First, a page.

Last week I intently listened to the interview of a CEO of a Fortune 100 speaking on his company’s strategy to the press; what he said during the interview caught me by surprise. He professed that he was more than happy to attend the retirement parties of his executives who failed to execute the company’s new strategy!
While I’m sure the media lapped up his words with gusto and must surely love him for his tough exterior (as his analysts/board/shareholders), I would give almost anything to know what ran through the minds of his employees having their leader speak about them in an unflattering manner to the press. And while I agree that his statement made for great media and sound bites (that’s how I got to know about this interview), let’s not forget the implications of his words to the actual asset of the company – the employees.
This brings me to an incident which occurred at a workshop I recently attended. One of the participants shared how his reportees were taking him for granted. The facilitator responded by saying that a leader should rightfully know when to hiss; bite and when to be nice. Hmm…easier said than done, don’t you agree? You see, all these qualities do not come in balance and should also NOT to be literally taken. Leadership is not “an act of play”; and we’re only human to NOT be able to have different sets of personalities for different situations. It is only natural for the true behaviour of an individual and a leader (within this context) to stick out most times. I also believe it’s not macho to show that you can bite or even hiss for that matter if you intend to lead. But ‘why’ do you think some of our leaders tend to lead by threat and/or make intimidating statements?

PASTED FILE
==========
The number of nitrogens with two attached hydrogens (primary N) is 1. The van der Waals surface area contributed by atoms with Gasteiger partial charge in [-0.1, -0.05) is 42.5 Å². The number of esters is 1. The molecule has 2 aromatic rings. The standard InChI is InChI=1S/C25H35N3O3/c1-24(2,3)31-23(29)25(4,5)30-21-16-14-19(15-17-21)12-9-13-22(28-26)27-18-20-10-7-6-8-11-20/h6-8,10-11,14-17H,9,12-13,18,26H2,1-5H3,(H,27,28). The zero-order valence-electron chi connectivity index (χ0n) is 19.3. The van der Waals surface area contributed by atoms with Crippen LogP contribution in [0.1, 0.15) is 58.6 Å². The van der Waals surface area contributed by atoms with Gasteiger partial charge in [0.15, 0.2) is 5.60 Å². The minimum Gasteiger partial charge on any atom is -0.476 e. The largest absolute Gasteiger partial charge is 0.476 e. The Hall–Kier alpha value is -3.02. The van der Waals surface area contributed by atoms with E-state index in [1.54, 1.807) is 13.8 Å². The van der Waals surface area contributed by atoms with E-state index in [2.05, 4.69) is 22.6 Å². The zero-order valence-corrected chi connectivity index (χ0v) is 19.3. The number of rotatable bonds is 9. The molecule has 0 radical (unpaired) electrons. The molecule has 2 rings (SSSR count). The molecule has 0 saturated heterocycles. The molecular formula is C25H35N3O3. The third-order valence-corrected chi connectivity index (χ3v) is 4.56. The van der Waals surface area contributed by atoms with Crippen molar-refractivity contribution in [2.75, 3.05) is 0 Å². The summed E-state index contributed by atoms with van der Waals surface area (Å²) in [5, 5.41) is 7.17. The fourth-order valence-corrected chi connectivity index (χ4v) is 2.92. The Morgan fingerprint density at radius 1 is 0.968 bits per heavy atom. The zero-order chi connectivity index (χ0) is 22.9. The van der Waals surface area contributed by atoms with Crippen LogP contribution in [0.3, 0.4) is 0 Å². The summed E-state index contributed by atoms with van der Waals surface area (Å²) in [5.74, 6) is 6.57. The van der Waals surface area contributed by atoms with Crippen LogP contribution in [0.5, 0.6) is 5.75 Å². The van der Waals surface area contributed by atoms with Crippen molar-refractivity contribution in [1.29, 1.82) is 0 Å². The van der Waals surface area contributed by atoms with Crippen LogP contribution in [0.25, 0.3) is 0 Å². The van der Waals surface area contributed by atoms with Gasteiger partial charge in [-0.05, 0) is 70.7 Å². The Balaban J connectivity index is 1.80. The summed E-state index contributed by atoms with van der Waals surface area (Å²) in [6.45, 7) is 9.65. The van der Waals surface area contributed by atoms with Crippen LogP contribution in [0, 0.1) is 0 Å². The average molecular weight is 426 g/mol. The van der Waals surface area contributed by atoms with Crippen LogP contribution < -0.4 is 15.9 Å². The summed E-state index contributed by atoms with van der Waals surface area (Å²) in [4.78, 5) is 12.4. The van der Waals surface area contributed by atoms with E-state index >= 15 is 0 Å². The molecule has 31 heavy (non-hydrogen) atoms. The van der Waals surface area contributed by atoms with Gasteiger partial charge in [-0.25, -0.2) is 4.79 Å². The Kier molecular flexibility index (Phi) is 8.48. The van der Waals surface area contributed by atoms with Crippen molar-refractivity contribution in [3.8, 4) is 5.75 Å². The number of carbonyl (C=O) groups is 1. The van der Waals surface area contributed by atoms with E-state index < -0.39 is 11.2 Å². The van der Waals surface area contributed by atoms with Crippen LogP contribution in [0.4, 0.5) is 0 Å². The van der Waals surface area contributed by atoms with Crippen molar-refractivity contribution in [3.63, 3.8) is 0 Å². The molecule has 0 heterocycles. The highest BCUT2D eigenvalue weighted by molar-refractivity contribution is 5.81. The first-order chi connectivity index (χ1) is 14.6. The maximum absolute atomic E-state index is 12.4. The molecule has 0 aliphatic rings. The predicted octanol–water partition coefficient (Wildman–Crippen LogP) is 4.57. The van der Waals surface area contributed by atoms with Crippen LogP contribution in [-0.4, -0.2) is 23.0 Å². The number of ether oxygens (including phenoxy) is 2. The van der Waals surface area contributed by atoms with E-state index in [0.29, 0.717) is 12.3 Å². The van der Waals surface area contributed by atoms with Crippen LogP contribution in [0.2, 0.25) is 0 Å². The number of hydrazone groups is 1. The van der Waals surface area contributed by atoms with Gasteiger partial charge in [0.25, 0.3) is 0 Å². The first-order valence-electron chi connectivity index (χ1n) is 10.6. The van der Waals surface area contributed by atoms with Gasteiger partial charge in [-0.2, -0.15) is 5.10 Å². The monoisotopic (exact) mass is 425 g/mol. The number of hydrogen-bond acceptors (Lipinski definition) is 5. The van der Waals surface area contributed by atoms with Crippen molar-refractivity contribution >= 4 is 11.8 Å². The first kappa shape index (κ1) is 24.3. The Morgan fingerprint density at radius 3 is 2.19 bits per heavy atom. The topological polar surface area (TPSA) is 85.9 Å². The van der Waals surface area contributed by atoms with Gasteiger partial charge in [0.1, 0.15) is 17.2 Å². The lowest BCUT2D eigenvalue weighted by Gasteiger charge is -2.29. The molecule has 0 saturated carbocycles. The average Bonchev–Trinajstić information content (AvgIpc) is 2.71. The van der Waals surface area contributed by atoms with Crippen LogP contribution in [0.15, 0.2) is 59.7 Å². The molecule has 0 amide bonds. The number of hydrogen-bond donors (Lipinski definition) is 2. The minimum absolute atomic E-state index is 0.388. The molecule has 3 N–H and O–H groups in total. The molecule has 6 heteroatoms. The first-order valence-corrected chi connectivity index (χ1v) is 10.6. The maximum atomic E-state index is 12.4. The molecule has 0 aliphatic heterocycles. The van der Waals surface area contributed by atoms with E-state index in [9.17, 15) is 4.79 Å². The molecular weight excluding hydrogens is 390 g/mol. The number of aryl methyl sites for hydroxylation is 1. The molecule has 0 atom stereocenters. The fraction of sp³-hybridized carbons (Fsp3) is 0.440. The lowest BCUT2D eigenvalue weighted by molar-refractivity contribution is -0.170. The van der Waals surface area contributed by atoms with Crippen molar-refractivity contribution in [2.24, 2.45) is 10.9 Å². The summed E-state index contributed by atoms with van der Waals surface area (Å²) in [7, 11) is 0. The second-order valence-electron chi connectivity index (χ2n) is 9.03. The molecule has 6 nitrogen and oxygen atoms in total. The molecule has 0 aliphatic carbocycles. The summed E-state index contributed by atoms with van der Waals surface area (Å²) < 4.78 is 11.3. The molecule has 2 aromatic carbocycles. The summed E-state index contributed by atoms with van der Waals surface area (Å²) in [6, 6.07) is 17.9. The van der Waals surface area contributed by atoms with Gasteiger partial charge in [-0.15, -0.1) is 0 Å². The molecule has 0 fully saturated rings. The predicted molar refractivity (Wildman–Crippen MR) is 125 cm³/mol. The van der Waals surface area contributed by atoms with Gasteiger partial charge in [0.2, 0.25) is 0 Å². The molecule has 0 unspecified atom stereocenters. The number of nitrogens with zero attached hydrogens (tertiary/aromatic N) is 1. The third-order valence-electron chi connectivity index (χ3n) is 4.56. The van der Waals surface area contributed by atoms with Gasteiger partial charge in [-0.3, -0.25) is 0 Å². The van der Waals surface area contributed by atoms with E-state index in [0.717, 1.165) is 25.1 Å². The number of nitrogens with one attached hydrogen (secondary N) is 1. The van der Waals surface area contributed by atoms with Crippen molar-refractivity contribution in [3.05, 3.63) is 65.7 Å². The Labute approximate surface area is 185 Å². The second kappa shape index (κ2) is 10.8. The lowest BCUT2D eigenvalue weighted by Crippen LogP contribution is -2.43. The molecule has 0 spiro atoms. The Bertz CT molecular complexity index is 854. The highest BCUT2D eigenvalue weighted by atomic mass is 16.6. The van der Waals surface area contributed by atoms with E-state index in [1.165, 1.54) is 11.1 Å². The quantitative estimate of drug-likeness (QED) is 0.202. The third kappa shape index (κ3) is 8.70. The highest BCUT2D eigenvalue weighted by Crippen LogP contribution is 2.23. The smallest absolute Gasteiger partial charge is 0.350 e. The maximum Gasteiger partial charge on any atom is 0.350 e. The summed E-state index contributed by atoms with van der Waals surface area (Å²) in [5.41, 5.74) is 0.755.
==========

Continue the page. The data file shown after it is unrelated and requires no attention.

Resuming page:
These are my assumptions hence read them with a pinch of salt:
While it is a great puzzle differentiating styles of genuine persuasion over intimidation, you will be able to distinguish the disparity when you’ve worked with somebody for a certain length of time. Genuinely persuasive leaders will help you achieve more by providing clarity to context; details of a situation; and positive consequences of achievement. On the other hand, intimidators (apt word huh?) would never fail to use off-putting words and phrases such as ‘accountability” and “the door is wide open’, amongst others, to drive home the point.
In your personal opinion, do you think the word “accountability” is a great choice of word to be loosely thrown around at the workplace and does it sound fashionable? Do you and/or your bosses use it frequently to come across as being highly professional? I would like to disagree as my mind is clouded with the use of the word resulting in negative consequences.
While some of us intimidate with words, there are others who choose to do so with actions (like transferring or firing) and a few others use Silence as a technique. Oh yes! One of my managers had this unique habit of not talking to her reportees who had poor numbers for the quarter for the entire day during review meetings. On top of giving them the cold shoulder, she would also not look at them nor acknowledge their presence – in other words, she would avoid them completely to drive home the fact that she was personally upset with them!
Her reportees would whinge to me that they felt intimidated by this and their take was “we are already feeling low due to the poor numbers. What’s the point in further humiliating us with these immature acts?” Obviously they could not tell this to their boss while they were being subjected to this standoffish behaviour!
I think leaders who intimidate their team members suffer from:
Do you agree with me? If you are one of those who prefer to lead by intimidation or make power statements to get things done, I’m dedicating this blog post to you as a compliment of sorts. 🙂